The terror of consumption: why capitalism is blamed for everything

Before the emergence of capitalism, a majority of the world’s population lived in extreme poverty. In 1820, this applied to 90% of the planet’s population; today it is less than 10 percent. And most remarkable: in the past decades, since the end of communism in China and other countries, the decline of poverty has accelerated at a rate unprecedented in any previous period in the history of the humanity. In 1981, the poverty rate was 42.7%; by 2000 it had fallen to 27.8% and by 2021 it was only 9.3%.

There is more good news: the number of child laborers in the world has dropped dramatically, from 246 million children in 2000 to 160 million twenty years later in 2020. This despite the fact that the world’s population is growing. increased from 6.1 to 7.8 billion people during the same two decades.

Despite these facts, most people don’t like capitalism. The Edelman Trust 2020 Barometer, a survey of twenty-eight countries, concludes that on average 56% of people believe that “capitalism as it exists today does more harm than good in the world” . In Europe, the French were most likely to agree with this statement (69%), followed by respondents in Italy (61%), Spain (60%), Germany (55%) and the United Kingdom. Uni (53%). In the United States and Canada, 47% agreed with this critical assessment of capitalism.

Anticapitalism is a political religion. In classical religions, the devil is the prototypical expression of evil in the world. In the political religion of anti-capitalism, capitalism assumes the role of evil incarnate. As a result, capitalism is not only responsible for all the ills of society, but also for everyone’s personal problems. People blame capitalism for hunger, poverty, inequality, climate change, pollution, war, alienation, fascism, racism, gender inequality, slavery, colonialism, corruption , crime, mental illness and cultural decay.

Wars were more frequent in the pre-capitalist era than when capitalism was born. And numerous scientific studies on “capitalist peace” have shown that free trade and capitalism reduce the likelihood of military conflicts. In addition, various studies show that environmental standards are much better in capitalist countries than in non-capitalist countries – and there are the facts cited above about the extent to which capitalism has reduced hunger and poverty. So why don’t most people want to hear these facts?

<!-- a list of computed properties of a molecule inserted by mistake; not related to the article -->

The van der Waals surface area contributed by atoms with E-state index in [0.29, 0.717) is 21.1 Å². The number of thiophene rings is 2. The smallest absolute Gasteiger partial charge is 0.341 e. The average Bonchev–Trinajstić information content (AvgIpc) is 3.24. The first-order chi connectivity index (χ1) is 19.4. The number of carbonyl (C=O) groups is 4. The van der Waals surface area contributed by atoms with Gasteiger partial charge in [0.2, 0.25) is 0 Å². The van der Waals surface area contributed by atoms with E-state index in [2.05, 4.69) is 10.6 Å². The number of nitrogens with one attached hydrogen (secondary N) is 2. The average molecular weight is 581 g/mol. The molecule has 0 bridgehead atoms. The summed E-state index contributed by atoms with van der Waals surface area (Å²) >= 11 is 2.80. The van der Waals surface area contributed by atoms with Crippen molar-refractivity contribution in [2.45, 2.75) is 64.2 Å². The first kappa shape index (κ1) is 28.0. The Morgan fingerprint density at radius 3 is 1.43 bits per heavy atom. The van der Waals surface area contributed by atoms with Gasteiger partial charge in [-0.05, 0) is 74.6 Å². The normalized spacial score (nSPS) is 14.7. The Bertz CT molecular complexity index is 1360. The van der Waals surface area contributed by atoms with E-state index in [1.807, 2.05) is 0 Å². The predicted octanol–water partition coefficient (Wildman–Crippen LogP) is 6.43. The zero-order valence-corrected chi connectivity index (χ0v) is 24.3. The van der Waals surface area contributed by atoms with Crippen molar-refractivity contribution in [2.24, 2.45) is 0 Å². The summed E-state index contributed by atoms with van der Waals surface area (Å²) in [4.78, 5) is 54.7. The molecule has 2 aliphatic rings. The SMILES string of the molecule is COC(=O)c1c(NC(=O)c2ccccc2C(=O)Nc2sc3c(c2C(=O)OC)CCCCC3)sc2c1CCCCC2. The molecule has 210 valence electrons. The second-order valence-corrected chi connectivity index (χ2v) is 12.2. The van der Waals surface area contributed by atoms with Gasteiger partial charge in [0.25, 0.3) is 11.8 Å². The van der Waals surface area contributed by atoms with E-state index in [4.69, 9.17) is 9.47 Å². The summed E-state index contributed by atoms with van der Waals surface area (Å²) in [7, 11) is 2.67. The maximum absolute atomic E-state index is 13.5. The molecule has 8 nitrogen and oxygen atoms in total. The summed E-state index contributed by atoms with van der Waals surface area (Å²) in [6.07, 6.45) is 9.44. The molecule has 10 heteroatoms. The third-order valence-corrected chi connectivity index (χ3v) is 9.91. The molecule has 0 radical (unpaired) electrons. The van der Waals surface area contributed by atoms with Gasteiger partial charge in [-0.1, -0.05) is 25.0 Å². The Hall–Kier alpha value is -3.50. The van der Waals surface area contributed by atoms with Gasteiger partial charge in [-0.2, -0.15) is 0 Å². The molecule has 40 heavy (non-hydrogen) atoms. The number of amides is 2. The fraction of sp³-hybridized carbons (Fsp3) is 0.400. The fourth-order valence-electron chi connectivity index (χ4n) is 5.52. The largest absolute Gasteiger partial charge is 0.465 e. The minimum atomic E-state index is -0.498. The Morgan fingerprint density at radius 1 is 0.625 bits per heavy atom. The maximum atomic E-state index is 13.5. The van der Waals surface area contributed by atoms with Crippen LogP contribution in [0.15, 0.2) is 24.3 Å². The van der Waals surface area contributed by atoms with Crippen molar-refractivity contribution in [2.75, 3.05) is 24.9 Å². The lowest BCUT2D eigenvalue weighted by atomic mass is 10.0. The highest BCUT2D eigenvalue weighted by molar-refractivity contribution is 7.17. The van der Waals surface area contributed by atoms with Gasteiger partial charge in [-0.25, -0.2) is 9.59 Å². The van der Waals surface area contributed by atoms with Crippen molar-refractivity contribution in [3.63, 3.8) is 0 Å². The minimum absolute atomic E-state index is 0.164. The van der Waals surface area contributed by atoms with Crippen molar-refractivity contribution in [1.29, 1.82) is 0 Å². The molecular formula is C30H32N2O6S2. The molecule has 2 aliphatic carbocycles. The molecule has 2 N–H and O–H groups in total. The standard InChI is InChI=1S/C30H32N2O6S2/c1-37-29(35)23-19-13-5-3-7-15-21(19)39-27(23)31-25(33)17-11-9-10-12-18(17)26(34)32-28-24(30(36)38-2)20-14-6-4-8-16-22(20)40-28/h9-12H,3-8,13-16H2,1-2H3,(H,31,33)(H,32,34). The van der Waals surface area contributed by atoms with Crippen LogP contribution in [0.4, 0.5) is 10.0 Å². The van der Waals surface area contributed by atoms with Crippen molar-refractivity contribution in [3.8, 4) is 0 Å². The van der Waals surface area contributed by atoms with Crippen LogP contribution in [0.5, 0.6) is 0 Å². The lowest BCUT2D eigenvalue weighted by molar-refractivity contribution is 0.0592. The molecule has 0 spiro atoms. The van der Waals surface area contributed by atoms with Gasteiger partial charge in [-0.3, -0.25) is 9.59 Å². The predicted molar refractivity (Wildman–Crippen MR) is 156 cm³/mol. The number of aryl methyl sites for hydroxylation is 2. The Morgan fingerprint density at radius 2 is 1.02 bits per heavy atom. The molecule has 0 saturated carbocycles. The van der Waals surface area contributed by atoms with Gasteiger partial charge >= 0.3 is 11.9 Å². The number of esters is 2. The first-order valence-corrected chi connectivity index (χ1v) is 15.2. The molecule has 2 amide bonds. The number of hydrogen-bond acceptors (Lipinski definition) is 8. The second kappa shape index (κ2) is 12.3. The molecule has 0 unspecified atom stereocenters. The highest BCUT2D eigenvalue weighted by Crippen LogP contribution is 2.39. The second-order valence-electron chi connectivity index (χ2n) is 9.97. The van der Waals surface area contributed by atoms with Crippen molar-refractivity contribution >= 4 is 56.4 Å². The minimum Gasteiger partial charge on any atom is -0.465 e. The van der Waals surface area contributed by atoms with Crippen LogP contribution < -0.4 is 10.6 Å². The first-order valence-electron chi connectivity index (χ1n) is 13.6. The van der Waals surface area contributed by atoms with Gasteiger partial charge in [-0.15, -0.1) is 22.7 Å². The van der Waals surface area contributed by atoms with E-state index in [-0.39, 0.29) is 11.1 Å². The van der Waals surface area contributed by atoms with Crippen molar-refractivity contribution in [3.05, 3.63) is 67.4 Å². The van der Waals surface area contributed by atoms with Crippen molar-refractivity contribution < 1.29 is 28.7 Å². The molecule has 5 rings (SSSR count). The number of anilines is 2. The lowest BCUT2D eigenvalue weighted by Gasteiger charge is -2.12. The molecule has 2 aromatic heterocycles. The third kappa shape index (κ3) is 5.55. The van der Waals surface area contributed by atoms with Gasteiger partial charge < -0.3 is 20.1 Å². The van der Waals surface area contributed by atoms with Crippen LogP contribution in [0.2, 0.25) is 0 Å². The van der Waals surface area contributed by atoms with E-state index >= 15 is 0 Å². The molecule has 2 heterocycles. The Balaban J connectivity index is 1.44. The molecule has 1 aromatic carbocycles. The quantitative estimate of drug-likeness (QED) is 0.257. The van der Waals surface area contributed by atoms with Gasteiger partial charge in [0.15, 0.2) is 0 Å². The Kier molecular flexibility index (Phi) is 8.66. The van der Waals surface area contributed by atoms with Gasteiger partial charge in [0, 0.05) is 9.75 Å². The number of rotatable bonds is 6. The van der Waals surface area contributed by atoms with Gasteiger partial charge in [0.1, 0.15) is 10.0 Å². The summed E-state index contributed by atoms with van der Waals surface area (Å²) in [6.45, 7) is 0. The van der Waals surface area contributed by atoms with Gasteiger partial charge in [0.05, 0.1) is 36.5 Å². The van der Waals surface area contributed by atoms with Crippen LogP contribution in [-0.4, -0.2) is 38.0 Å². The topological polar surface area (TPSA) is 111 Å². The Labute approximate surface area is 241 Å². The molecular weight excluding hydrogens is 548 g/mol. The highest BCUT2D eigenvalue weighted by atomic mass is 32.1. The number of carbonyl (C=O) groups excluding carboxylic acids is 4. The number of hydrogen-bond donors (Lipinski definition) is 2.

Well, one of the reasons is that when it comes to topics like hunger, poverty, climate change, and war, it is very difficult to engage in a discussion based on facts. The more emotionally charged a subject, the less willing people are to acknowledge the facts, especially when they contradict their personal opinions. Scientists have encountered this phenomenon in numerous experiments and surveys.

In many almost identical representative surveys that scientists have conducted over the past decades, respondents were presented with a sheet of paper with a picture and a speech bubble and asked the following question. “I would now like to tell you about an incident that occurred the other day during a roundtable discussion on [then followed various topics such as genetic engineering, climate change, nuclear energy, air pollution, etc., all of which are emotionally polarizing]. The experts were talking about the risks and the state of the research. Suddenly a member of the audience stands up and shouts something at the panelists and the audience. The researchers then asked respondents to look at the person and the speech bubble on the paper that contained the words “What do numbers and statistics mean to me in this context?” How can you even speak so coldly when the survival of humanity and our planet is at stake? Under the bubble was a question: would you say this person is right or wrong? This question has been asked repeatedly over a twenty-seven year period in fifteen different representative surveys on a variety of highly emotional and controversial topics. Invariably, the majority of respondents agreed with the heckler who was not interested in the facts. On average, 54.8% said the fact-resistant heckler was right, only 23.4% disagreed.

Anti-capitalists cannot be convinced by the facts. If there are too few goods, then capitalism is to blame. It is the same if there are too many goods (“the terror of consumption”). And even when a person is shopping and cannot find the products they are looking for, capitalism is to blame. Author Eula Biss is widely celebrated for her novels and begins her book on Possession, Capitalism and the Value of Things, To have and to be had (2020), with this anecdote:

We have just returned from a furniture store. What about capitalism, asks John, that we have the money and want to spend it but can’t find anything worth buying? We almost bought something called a splashback, but then John opened the drawers and found it wasn’t made to last. I think there are limits, I say, to what mass production can produce.

Later in the book, the author recounts a conversation with her mother, who asks her if she thinks capitalism is good or bad. She responds with. “I say I’m tempted to think it’s a bad thing but I don’t really know what it is.” For many people, anti-capitalism is an emotional issue. It is a diffuse feeling of protest against the existing order. There is no harm, neither in society nor in my personal life, say the anti-capitalists, that cannot be attributed to the capitalist “system”, even if it is only the fact that I cannot find furniture. to buy.

Rainer Zitelmann is the author of the book The power of capitalism.

Image: Reuters

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